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Posted by admin - November 28, 2012 at 20:44

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Huntsworth reports 17% slump at financial PR division

Citigate hit by poor economic conditions in the UK and Europe

Huntsworth has reported a more than 17% slump in revenues at its financial PR division, Citigate, but said that thanks to cost-cutting it expects profits for the year to be “significantly” ahead of 2011 levels.

The PR and healthcare group said revenues in the third quarter have been hit by poor economic conditions in the UK and Europe, which accounts for 60% of total revenues.

PR subsidiary Grayling, which has clients including Google, National Grid and the EU commission and accounts for almost half of Huntsworth’s revenues, saw revenues fall 7.6%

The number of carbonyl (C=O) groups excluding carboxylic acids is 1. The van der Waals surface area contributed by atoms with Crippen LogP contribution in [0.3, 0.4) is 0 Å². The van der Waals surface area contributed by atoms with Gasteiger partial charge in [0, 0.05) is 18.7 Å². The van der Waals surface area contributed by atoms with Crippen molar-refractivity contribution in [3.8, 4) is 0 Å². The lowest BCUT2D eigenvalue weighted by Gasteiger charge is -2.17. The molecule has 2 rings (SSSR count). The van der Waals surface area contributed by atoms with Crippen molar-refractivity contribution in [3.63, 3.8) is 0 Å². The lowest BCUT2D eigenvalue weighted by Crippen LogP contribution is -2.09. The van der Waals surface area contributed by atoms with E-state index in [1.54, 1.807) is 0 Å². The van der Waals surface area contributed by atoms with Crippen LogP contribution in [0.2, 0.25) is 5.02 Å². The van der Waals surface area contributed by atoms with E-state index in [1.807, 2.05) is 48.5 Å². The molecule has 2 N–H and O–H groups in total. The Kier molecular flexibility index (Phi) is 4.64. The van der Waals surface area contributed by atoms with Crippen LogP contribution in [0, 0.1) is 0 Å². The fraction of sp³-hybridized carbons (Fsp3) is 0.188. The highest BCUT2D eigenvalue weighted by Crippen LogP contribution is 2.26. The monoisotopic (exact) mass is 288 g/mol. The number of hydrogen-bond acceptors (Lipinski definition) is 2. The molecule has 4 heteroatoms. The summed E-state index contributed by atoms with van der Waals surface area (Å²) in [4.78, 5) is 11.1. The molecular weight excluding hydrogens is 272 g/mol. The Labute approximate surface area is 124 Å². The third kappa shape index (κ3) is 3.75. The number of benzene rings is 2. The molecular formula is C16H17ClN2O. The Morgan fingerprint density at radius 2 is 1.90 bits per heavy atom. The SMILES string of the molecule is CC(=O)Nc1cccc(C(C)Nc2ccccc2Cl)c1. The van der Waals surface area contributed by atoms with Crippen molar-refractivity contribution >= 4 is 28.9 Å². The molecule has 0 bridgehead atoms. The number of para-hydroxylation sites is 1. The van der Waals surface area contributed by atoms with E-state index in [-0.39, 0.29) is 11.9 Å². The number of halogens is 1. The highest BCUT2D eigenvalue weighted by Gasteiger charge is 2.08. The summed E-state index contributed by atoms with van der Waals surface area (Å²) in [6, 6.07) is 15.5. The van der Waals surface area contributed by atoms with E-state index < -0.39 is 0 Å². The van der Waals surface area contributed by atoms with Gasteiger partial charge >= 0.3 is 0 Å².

Its PR consultancy Red reported “excellent” revenue growth of 11.4% while Huntsworth Health lifted revenues 6.8%.

Huntsworth said total group revenues grew 3.6%, this is a significant drop from the 7% reported for the same period last year.

“Huntsworth Health showed strong revenue growth in the third quarter with no sign of the downturn which affected the fourth quarter and Red continued to show excellent revenue growth,” said Sally Withey, chief operating officer and finance director.

“In Grayling, new multi-office business could not offset a further slowdown in the third quarter across the Eurozone. In Citigate, revenues in Europe and the Far East showed some growth but the division was held back in London by the continuing lack of activity in the UK financial markets.”

• To contact the MediaGuardian news desk email editor@mediaguardian.co.uk or phone 020 3353 3857. For all other inquiries please call the main Guardian switchboard on 020 3353 2000. If you are writing a comment for publication, please mark clearly “for publication”.